Second-year starter Alex Bono maintains presence in the net

Sophomore goalkeeper Alex Bono juggles school work with a stellar performance as the last line of SU's defense on the soccer pitch.

Alex Bono found his love for soccer through his consistent preparation and drive to become the best goalkeeper on the field. A native of Baldwinsville, N.Y., Bono needed to immerse himself with a few years of playing sports before discovering which sport he preferred. And during the latter stage of his pre-teenage years, he found that sport to be soccer.

Photo: Courtesy of SU Athletic Communications
SU goalkeeper Alex Bono boots a kick during his freshman year against Niagara on Aug. 31, 2012.

“It wasn’t until I was around 10 years old that I found soccer as my passion,” Bono said.

His progression began during his time at Charles W. Baker High School, only 20 minutes north at Syracuse. He is a renowned athlete within their athletics program, as he anchored the team towards four Section III championships and two regional titles.

Before attending Syracuse, Bono had the biggest opportunity of his young career when he was selected as a member of the United States U-18 National Soccer Team. While Bono was prepared to compete at a level amongst other elite players in the country, the opportunity challenged him in all facets of the game.

“It’s huge. It’s good to meeting a lot of guys that are on your playing level from across the country.” Bono said. “It’s great to train in that kind of environment with so many eyes on you.”

Bono stepped foot on the Syracuse University campus in the summer of 2012 with plenty of challenges coming ahead. While he had to adjust to playing at the speed of the Division I level, he faced his share of challenges in a classroom.

A broadcast digital journalism major at the S.I. Newhouse School of Public Communications, Bono acknowledged the difficulty of balancing his time in the classroom along with the grueling hours on the soccer field. The effort that he puts in the classroom, however, has made it possible to work out schedules with his professors.

“It’s tough managing a major like broadcast journalism,” Bono said. “But I’m glad that my Newhouse professors are flexible enough to work with me.”

On the field, the Bono era began during his first year with the program. He started 20 games as a freshman, including the NCAA Tournament. Bono was a part of a historical year for the program in 2012, which finished its first winning season since 2008.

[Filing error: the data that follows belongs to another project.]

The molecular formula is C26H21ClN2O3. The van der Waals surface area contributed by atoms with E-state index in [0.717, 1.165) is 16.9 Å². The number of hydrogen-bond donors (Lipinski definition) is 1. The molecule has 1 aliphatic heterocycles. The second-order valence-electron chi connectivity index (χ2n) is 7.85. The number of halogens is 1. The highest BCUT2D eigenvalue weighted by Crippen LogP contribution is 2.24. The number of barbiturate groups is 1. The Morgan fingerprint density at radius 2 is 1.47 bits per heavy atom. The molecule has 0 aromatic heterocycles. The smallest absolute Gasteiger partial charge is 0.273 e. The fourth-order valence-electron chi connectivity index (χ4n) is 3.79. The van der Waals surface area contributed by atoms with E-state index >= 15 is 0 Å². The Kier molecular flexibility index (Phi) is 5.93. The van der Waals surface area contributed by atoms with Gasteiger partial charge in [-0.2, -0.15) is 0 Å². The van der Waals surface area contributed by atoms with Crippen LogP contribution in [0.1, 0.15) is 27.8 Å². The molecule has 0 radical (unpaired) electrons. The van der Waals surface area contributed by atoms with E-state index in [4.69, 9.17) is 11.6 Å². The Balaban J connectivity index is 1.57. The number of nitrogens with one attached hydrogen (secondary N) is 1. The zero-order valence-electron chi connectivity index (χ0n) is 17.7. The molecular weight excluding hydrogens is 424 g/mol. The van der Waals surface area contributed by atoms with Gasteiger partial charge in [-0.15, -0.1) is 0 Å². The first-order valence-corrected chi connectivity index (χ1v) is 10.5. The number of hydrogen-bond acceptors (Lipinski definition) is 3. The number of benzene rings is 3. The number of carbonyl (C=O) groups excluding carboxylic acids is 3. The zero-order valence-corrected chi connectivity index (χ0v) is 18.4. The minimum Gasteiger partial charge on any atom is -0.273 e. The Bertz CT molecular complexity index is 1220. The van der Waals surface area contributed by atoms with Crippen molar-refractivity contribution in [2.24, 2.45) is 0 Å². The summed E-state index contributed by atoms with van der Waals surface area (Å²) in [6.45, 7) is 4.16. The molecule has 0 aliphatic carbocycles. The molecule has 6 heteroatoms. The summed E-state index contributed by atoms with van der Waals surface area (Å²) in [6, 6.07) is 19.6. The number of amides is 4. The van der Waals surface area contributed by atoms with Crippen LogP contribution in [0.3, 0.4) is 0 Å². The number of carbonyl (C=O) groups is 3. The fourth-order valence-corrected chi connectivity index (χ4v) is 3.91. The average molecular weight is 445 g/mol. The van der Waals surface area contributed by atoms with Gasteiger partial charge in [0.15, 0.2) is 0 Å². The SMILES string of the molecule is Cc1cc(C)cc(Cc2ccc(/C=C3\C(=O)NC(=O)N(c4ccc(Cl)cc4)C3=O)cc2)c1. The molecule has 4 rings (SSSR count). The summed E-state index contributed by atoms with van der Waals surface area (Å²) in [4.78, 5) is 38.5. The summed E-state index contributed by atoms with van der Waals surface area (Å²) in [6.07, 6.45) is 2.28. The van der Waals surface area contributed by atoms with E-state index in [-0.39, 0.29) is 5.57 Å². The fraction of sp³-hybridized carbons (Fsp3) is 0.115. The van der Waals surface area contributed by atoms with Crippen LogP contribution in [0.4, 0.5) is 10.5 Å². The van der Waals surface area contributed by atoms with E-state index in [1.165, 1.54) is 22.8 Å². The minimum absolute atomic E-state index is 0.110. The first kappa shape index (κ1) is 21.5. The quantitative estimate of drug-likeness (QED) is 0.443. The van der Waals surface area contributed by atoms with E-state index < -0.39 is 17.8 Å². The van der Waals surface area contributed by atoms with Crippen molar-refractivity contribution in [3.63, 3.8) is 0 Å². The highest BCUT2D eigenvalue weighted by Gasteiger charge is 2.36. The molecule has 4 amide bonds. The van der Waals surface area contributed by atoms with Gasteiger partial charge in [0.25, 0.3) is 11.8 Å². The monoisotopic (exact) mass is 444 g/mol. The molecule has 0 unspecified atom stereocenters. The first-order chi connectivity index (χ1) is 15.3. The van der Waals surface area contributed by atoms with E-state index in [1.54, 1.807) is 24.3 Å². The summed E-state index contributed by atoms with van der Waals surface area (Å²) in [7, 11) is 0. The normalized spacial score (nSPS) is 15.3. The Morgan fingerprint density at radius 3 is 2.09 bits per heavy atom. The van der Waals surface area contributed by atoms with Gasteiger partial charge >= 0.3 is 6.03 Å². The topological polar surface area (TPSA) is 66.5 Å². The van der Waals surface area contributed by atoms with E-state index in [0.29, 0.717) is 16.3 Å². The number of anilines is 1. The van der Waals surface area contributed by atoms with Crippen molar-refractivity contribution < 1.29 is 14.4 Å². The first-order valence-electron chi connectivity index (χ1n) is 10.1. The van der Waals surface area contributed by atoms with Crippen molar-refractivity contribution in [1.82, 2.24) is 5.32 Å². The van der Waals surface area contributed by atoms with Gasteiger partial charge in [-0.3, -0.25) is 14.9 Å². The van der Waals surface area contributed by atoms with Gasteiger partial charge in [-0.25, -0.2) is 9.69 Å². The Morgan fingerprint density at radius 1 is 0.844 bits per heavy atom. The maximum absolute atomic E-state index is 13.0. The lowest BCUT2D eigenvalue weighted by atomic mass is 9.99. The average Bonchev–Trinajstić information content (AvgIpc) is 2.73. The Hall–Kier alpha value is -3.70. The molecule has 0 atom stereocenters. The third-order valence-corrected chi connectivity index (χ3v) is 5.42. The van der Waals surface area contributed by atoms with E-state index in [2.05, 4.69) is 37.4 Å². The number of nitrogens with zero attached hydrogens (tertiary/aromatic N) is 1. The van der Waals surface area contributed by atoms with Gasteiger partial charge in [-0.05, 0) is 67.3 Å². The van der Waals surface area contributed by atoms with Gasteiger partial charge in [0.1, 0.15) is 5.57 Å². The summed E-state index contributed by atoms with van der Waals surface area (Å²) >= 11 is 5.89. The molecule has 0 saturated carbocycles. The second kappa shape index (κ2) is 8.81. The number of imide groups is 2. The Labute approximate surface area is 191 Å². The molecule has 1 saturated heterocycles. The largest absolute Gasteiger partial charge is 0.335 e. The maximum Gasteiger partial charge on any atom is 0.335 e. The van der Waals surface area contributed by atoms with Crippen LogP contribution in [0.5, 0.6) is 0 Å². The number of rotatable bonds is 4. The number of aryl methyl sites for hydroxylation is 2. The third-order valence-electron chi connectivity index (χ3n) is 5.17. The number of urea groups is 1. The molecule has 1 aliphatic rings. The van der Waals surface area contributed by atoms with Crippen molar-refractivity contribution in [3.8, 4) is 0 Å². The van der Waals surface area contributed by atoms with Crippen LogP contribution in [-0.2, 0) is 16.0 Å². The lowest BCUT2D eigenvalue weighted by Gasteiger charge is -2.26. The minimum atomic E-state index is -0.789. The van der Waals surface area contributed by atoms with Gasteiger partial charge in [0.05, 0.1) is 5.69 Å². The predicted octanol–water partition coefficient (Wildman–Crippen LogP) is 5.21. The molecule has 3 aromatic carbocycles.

As a result, there were reasonable expectations for Syracuse entering 2013. A program on the rise, the Orange entered unfamiliar territory by joining the Atlantic Coast Conference. SU, one of the younger teams in the conference, now had to face national powerhouses such as the University of Maryland and the University of North Carolina.

Now a sophomore, Bono has welcomed the challenge of pressure and expectations. In fact, he has six shutouts in 16 games this season. Freshman Emil Ekblom said that his goalie’s success allows his offense to be more aggressive on the attack.

“It gives us more confidence to know that he probably won’t let in any goals,” Ekblom said. “And if we score we are going to hold a lead.”

This was the case against the Pittsburgh Panthers Oct. 12, a team that was determined to play stout defense and take advantage of the few offensive opportunities in transition.

While the Orange struggled to capitalize on its opportunities, the aggression on offense was possible due to the consistency of Bono. The team can afford to take chances in attack mode, knowing that the man at the back end is one of the rising stars in the sport.

Head coach Ian McIntyre thinks Bono is on par with many of the elite goalkeepers in the conference. “Alex can come in traffic, he’s a big body,” McIntyre said. “He mops up a lot in the air and gives the back four a real confidence.”

As Bono walked off the field that night against Pitt, his facial expressions remained the same. He displayed a calm demeanor, something that helped him mature into a leader on this team.

He has two years remaining to determine what his legacy will be with the SU soccer program. If it’s up to him, his team will rise to the top and become champions.

“I want to win a national championship,” Bono said. “We don’t have the pressure of a Maryland or UNC to win every single year. But we’re a team that’s hungry to win and think that we can win.”

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